既濟 Ji Ji ䷾ hexagram meanings:
Already Fulfilled, Already Across the River , After Completion, Already Finished
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The sixty-third gua is Ji Ji which translates to Already Fulfilled, or after completion. It is associated with the tenth month of the lunar year or November in the solar calendar. The first Ji originally meant to finish a meal. This definition expanded to mean something is already finished or completed. The second Ji originally referred to crossing a river. Together, the two characters create Ji Ji which refers to completion or fulfillment of achievements. Despite this gua’s sense of fulfillment, it is unsuitable to end the I Ching because people become unfocused in times of fulfillment. This gua represents a sense of rightness in its structure but it also indicates a time of climax. Conditions revert to their opposite beyond every climax and Ji Ji warns one to use extreme caution at this time. Even in a perfect situation, there is imperfection lying in wait. One should make progress in small steps because making grand leaps is likely to end in a sudden fall.
The ideograph representing Ji Ji contains two characters with separate meanings. The ideograph representing the first Ji depicts a person kneeling with a vessel of food. Sometimes a person standing with an open mouth replaces the kneeling person, or the vessel of food becomes an ear of grain. In either of these versions, the symbols communicate consumption and nourishment. The second ideograph represents the second Ji with a riverbed to the left and three people on a boat to the right. This ideograph depicts people helping each other through a difficult situation. Crossing a river is a dangerous task and requires people to help each other. As a whole, these two parts of Ji Ji complete the meaning: to complete or fulfill a course of action. The people in the boat must work with extreme caution to avoid sinking or crashing the boat. They must also ensure that no one falls into the water. This reflects the caution encouraged by Ji Ji in this situation. Although one has seemingly already crossed the river and achieved order, one should not become oblivious to potential chaos.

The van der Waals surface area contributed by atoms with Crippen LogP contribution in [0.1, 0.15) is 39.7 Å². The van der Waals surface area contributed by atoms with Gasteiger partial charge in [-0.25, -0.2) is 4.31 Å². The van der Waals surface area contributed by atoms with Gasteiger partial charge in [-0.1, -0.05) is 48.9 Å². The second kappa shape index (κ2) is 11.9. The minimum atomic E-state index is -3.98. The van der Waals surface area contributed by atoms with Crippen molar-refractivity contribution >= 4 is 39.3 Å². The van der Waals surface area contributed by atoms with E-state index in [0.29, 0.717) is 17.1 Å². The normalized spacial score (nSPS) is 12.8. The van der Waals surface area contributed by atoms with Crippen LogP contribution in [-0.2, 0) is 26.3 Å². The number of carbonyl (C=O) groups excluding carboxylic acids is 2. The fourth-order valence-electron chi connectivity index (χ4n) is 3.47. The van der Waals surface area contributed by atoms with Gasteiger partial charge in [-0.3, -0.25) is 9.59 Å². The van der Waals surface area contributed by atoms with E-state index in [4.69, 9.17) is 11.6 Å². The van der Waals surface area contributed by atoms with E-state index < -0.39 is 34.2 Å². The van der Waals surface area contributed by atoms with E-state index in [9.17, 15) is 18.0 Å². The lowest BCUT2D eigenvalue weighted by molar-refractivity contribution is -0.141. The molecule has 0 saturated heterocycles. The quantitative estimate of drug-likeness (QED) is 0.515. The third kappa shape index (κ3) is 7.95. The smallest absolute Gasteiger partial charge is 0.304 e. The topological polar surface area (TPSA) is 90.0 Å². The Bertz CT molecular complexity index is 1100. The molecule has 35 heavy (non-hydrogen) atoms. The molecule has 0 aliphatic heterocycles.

Ji Ji is Water above Fire. Water flows downward while Fire reaches upward. The upward and downward forces in this structure are positioned to reach toward each other in this gua. When Water reaches downward toward Fire it will begin to boil. The sixty-third gua indicates a sense of rightness and ease in this relationship. Boiling water is necessary for most cooking but one must watch the pot to prevent it from boiling over. Boiling water can begin to overflow if the heat is not controlled. If the water boils over and extinguishes the fire, then the climax has passed and Ji Ji indicates decline. This is why Ji Ji warns one to proceed cautiously.
King Wen realized as he sat in stillness that the rise and decline of the Shang dynasty pointed to the limited lifespan of all entities. By the time he overthrew the tyrant, his destiny had already been fulfilled. His kingdom could make no more grand achievements. The ruling class of the Shang became spoiled by excess and cared more for sensual experiences, oblivious to impending danger. King Wen understood the nature of Ji Ji from this example.
䷾ Ji Ji hexagram
䷾ Ji Ji hexagram meaning
An easy river crossing Gives you some small clue About the future. It starts out well enough, But then the future Dims to trouble in the end.
Bottom Line meaning
You pull your cart across the river, Careful of your load. Just the loading ramp is dampened, And this matters not a whit.
Line Two meaning
Was she careless or unlucky? Either way her jewels are lost. But no matter, they will turn up, Without effort, in one week.
Line Three meaning
Emperor Gaozong, Yin Dynasty Heir, Attacked the ancient Kingdom of Guifang. Three long years his soldiers fought To give Gaozong his prize. The cost of victory was high: An army spent and broken.
Line Four meaning
You can cross the river, yes, The flood stage has receded. Still, hold your robes of costly silk Above the river’s flow, For if your clothes are water-stained, They are surely ruined.
Line Five meaning
Your eastern neighbor kills a bull As a sacrificial offering. Your western neighbor takes a bath And shows up giving nothing. This latter profits more.
Top Line meaning
When the rivers is so deep That you must swim and wet your head, Your run a real risk Of being swept away.
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